Last year I wrote a piece of software that functions as an accessory application for a large forum software suite.

Specifically, it is an "Application" for Invision Community.

You can find other similar applications for the same software here: https://invisioncommunity.com/files/

I'm unsure how these files are licensed, however I charge $30 + $15/6mo for my application. Recently, an unknown member who purchased it released it on a popular nulled software website where people upload paid software packages for free for others to download. Since then, my sales have dropped to nearly $0 for the package.

I'm curious if the licensing of Invision Community leaves much room for me to do anything, or even if it does, if there is really anything I can do about this.

  • "I'm unsure how these files are licensed, however I charge $30 + $15/6mo for my application." - Do you mean you are unsure how your own software, which you are selling, is licensed?
    – Brandin
    Commented Dec 5, 2019 at 8:41
  • What do you mean by 'nulled' versions of your software? I visited that site briefly but found only screenshots. It claims that downloads are available by logging in, but I did not try that.
    – Brandin
    Commented Dec 5, 2019 at 8:44
  • @Brandin I upload the software to the Invision Community website in order to sell it. Their license is what controls it as far as I know. I do not have control over the license on it.
    – Nathan F.
    Commented Jan 2, 2020 at 12:55
  • @Brandin "nulled" software generally refers to software the is normally paid software being released for free by a third party.
    – Nathan F.
    Commented Jan 2, 2020 at 12:56

2 Answers 2


On the face of it, this is blatantly illegal copyright infringement, for which there are legal remedies. However it is impossible for us to know whether you have inadvertently released the software into the wild, not understanding the terms of use for the website. Since the site does seem to prevent passers-by from freely downloading files and they do charge for content, it is reasonable to assume that (1) you have granted some license for the company to distribute your software and (2) customers are actually told that they can't just post stuff on piracy sites.

  • To go to court for copyright infringement he would have had to actually register the copyright. Just saying he has a copyright because he created it would not be enough.
    – Putvi
    Commented Dec 4, 2019 at 20:58
  • 1
    That is true, but DMCA take-down does not require registration.
    – user6726
    Commented Dec 4, 2019 at 21:02
  • 1
    The DMCA is mainly about hacking technologies and similar things. He can really only sue based on the software's license. I feel bad for the guy, but finding these people, suing them etc., is going to be next to impossible or cost more than he would recoup.
    – Putvi
    Commented Dec 4, 2019 at 21:06
  • Sending a DMCA take-down notice does not require that it is 'about hacking technologies'. Maybe you are thinking about anti-circumvention. Anyway, most big sites respond to take-down notices by simply removing the material, so that would potentially be a low cost option.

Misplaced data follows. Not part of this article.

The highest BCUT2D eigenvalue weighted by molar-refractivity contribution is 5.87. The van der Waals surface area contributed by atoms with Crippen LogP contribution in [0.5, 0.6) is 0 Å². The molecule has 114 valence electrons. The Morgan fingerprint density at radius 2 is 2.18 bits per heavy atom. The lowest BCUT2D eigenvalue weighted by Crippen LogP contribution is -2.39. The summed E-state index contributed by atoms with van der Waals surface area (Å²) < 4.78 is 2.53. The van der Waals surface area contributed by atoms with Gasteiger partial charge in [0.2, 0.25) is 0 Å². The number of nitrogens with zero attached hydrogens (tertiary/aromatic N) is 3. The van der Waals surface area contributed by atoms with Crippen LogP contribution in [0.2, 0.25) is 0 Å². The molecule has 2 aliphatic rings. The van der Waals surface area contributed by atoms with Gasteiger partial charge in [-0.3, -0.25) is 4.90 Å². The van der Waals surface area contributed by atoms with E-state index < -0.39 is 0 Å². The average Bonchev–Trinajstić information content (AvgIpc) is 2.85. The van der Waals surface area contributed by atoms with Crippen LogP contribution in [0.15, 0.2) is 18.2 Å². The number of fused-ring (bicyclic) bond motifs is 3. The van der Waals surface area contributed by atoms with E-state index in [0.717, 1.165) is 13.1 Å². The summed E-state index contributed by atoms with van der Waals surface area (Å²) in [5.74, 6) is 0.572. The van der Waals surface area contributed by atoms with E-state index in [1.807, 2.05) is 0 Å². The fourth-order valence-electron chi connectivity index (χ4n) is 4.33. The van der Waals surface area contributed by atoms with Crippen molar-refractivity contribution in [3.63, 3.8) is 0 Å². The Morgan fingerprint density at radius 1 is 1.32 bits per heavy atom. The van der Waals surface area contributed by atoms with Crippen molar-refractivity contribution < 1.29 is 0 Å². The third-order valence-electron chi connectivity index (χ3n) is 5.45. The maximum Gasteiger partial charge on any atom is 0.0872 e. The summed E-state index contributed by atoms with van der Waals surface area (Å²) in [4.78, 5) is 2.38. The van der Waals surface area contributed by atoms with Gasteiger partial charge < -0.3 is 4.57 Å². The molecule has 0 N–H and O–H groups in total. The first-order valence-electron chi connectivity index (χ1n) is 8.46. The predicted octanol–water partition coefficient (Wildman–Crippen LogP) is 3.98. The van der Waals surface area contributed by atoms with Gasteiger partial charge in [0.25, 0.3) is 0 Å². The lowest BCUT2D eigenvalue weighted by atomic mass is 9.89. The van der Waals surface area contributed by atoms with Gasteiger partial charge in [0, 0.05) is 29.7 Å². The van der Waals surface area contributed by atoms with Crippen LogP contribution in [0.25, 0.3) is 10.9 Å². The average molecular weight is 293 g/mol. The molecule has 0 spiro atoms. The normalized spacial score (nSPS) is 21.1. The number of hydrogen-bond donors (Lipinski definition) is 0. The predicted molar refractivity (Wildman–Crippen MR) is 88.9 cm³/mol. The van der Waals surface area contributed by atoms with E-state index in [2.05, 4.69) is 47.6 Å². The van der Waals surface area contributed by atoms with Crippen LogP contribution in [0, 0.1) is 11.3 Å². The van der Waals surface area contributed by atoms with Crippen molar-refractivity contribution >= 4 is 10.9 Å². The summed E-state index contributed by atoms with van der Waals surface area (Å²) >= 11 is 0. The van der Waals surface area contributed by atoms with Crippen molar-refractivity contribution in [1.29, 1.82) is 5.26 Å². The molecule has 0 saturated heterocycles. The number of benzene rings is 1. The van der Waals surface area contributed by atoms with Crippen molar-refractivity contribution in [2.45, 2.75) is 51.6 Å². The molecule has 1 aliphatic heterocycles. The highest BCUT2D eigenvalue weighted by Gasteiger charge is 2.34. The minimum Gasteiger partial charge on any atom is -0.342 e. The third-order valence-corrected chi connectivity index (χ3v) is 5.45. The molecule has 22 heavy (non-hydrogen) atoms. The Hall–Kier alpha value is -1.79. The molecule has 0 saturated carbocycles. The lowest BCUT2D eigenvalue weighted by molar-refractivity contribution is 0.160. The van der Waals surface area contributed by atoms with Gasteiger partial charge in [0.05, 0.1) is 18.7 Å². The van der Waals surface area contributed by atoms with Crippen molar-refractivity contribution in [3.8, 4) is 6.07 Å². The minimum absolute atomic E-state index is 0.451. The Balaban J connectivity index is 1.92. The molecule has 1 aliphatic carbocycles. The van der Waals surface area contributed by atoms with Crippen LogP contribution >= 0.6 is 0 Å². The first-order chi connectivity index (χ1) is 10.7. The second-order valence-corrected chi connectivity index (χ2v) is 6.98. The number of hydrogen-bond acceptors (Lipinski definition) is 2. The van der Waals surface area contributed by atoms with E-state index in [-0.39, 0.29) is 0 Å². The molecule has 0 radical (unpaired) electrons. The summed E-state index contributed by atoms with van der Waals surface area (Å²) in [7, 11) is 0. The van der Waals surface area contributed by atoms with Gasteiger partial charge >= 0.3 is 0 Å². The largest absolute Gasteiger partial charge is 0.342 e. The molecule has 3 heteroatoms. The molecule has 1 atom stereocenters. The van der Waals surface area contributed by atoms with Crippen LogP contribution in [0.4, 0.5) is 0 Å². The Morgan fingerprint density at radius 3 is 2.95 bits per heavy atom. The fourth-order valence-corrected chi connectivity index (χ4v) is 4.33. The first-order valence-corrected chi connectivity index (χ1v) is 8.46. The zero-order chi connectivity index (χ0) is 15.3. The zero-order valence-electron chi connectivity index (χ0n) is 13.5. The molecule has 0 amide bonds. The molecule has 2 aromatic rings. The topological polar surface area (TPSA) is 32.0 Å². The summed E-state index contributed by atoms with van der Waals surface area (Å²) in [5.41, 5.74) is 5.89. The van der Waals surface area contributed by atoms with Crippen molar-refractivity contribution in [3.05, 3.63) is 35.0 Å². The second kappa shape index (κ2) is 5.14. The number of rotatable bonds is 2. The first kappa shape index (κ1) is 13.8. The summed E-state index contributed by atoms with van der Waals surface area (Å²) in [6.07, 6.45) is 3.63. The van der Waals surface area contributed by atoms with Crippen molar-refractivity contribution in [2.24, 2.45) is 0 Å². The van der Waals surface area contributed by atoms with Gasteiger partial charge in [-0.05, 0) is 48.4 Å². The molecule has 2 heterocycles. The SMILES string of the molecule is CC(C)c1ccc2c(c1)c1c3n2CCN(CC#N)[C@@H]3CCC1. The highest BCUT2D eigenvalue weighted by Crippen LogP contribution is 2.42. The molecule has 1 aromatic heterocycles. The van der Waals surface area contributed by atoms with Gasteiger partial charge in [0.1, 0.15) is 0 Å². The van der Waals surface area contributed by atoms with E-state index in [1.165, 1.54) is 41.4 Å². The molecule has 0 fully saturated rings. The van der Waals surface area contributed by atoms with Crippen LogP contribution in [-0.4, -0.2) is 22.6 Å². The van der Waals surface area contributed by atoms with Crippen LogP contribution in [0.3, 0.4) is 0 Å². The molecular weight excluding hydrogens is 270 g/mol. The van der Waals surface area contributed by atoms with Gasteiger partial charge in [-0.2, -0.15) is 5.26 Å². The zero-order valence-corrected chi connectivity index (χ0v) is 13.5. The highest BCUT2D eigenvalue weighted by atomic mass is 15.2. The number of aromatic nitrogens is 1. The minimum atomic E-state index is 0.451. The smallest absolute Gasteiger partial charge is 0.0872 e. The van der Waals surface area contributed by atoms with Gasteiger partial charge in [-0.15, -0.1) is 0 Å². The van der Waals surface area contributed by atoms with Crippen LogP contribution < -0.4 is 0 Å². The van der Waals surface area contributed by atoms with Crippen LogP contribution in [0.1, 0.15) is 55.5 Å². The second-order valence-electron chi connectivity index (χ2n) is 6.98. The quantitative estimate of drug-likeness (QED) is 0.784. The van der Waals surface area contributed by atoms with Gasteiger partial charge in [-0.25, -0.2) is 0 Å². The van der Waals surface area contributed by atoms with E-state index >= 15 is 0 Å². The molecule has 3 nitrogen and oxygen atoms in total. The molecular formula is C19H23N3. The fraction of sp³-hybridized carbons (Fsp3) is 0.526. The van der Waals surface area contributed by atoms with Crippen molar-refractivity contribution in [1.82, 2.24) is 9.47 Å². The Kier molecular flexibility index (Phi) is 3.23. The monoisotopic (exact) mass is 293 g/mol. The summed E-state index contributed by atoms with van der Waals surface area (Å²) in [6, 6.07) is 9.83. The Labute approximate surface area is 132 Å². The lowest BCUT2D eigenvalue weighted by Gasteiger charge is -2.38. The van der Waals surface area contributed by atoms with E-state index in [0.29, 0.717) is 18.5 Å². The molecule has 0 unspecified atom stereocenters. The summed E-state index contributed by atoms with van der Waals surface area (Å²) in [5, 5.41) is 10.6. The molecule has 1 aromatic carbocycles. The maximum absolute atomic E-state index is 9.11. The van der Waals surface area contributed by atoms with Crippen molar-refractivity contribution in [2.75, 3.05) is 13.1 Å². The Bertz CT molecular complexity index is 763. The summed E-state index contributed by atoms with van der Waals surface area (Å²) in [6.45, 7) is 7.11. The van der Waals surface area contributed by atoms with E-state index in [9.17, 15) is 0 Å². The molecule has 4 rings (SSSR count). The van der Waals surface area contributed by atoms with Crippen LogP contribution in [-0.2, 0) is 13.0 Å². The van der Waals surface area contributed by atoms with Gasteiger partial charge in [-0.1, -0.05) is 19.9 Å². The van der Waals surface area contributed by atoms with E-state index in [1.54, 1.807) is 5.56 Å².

– Brandin
    Commented Jan 3, 2020 at 10:41

If you can find the person, you could sue them for violating the license for the software. You can not sue them for copyright infringement since you did not register an actual copyright.

First, in the United States, you have to first register your work before you can sue for it. Second, you can only get statutory damages for infringements that took place either after the registration or after publication if the work was registered within three months. Without statutory damages, most copyright infringement lawsuits are a waste of resources.


Suing for violating the license seems to be your only viable option. I'm sorry that happened to you.

  • 2
    A copyright holder can register copyright under US law at any point prior to taking legal action for copyright infringement (copyright.gov/help/faq/faq-general.html) , it does not have to be done immediately on creation of the copyrighted article - so long as registration happens before litigation begins, that is entirely acceptable. Registering early has some benefits (as noted in your quotation), but it is not required for litigation to be an option with later registration. Your quote contradicts your own interpretation of it - there are valid reasons to sue beyond damages.
    – user28517
    Commented Dec 4, 2019 at 21:27
  • The page you linked is not a reliable source of information. It is written on a site owned and operated solely by some random guy that self-claims to be an expert and, as far as I can tell, has no degrees related to law. He studied journalism and is just a blogger. Please make sure if you're citing sources for information, that they are legitimate and credible sources.
    – animuson
    Commented Dec 5, 2019 at 16:09

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